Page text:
• The infection is assumed to be tick-borne, but the vector has not been identified.
  • Feline babesiosis tends to be an afebrile, chronic, low-grade disease.
  • Concurrent infections (e.g., Mycoplasma haemofelis, FeLV, FIV) may contribute to the clinical picture.
  • Drugs effective against other Babesia species give variable and questionable results.
  • The drug of choice is primaquine phosphate, which effects a clinical cure but does not sterilize the infection.
  • Repeated or chronic therapy may be required.
  • [MeSH-minor] Anemia, Hemolytic / etiology. Anemia, Hemolytic / veterinary. Animals. Cats. Diagnosis, Differential. Disease Vectors. South Africa / epidemiology

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  • (PMID = 15604490.001).
  • [ISSN] 0077-8923
  • [Journal-full-title] Annals of the New York Academy of Sciences
  • [ISO-abbreviation] Ann. N. Y. Acad. Sci.
  • [Language] eng
  • [Publication-type] Journal Article; Review
  • [Publication-country] United States
  • [Number-of-references] 24
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13. Ettinger SN: Principles of treatment for feline lymphoma. Clin Tech Small Anim Pract; 2003 May;18(2):98-102
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  • [Source] The source of this record is MEDLINE®, a database of the U.S. National Library of Medicine.
  • [Title] Principles of treatment for feline lymphoma.
  • Lymphoma is the most commonly diagnosed neoplasm in cats.
  • As feline leukemia virus antigenemia has decreased over the past 15 years, there has been a profound shift in the presence, signalment, and frequency of sites of feline lymphoma in North America.
  • There is variation in anatomic classification systems, but most studies have divided lymphoma into four groups: alimentary, mediastinal, multicentric, or extranodal.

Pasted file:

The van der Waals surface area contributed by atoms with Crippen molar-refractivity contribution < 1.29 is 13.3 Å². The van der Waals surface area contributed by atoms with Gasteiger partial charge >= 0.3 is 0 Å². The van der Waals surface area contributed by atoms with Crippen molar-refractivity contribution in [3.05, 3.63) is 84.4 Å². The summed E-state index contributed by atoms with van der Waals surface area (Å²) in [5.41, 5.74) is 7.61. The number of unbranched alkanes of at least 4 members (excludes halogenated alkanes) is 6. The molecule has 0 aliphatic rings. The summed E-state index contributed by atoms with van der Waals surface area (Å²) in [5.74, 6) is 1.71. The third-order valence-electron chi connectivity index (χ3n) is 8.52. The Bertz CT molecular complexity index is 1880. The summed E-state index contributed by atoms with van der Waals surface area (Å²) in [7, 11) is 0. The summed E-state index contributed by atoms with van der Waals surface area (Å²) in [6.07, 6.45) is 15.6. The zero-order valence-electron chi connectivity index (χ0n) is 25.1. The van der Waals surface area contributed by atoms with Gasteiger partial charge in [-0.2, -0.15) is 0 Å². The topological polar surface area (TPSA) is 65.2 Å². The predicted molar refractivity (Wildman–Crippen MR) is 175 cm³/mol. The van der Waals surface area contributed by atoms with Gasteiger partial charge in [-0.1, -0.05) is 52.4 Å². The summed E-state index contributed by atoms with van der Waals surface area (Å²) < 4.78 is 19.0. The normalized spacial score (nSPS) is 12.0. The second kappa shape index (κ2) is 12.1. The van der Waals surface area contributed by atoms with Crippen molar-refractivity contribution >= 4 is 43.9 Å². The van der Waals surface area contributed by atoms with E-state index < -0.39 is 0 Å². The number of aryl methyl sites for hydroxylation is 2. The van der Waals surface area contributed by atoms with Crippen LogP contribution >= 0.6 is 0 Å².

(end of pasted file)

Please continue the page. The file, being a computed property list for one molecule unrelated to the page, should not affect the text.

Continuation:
• Staging allows for evaluation of the extent of disease.
  • As in the dog, lymphoma is a systemic disease in the cat, and chemotherapy is the treatment of choice for most forms.
  • In contrast to canine lymphoma, feline lymphoma is generally more challenging and frustrating to treat than canine lymphoma.
  • Fortunately, cats treated with chemotherapy tend to have less toxicity than dogs.
  • Positive prognostic factors are feline leukemia virus-negative, clinically well at time of diagnosis, and response to therapy.
  • Unfortunately, response cannot be predicted before treatment.
  • [MeSH-major] Antineoplastic Combined Chemotherapy Protocols / therapeutic use. Cat Diseases / drug therapy. Lymphoma / veterinary
  • [MeSH-minor] Animals. Cats. Combined Modality Therapy / veterinary. Neoplasm Staging / veterinary. Veterinary Medicine

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  • (PMID = 12831069.001).
  • [ISSN] 1096-2867
  • [Journal-full-title] Clinical techniques in small animal practice
  • [ISO-abbreviation] Clin Tech Small Anim Pract
  • [Language] eng
  • [Publication-type] Journal Article; Review
  • [Publication-country] United States
  • [Number-of-references] 26
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14. Mancianti F: [Feline leishmaniasis: what's the epidemiological role of the cat?]. Parassitologia; 2004 Jun;46(1-2):203-6
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  • [Source] The source of this record is MEDLINE®, a database of the U.S. National Library of Medicine.
  • [Title] [Feline leishmaniasis: what's the epidemiological role of the cat?].
  • [Transliterated title] Leishmaniosi felina: quale ruolo epidemiologico?
  • Feline leishmaniasis (FL) is a quite uncommon feature.
  • Clinical disease has been described in cats since nineties begin.
  • A previous survey by means of IFAT in Liguria and Toscana on 110 and 158 feline sera respectively reports a seroprevalence of 0.9% with low titer, while sera from Sicily seem to be positive at higher dilutions.
  • PCR tests on feline blood samples are in progress, but preliminary results confirm the presence of leishmania DNA in such specimens.
  • Typical signs include nodular to ulcer or crusty lesions on the nose, lips, ears, eyelids, alopecia: clinical signs of cutaneous FL are unspecific and in endemic area this infection must be taken into account.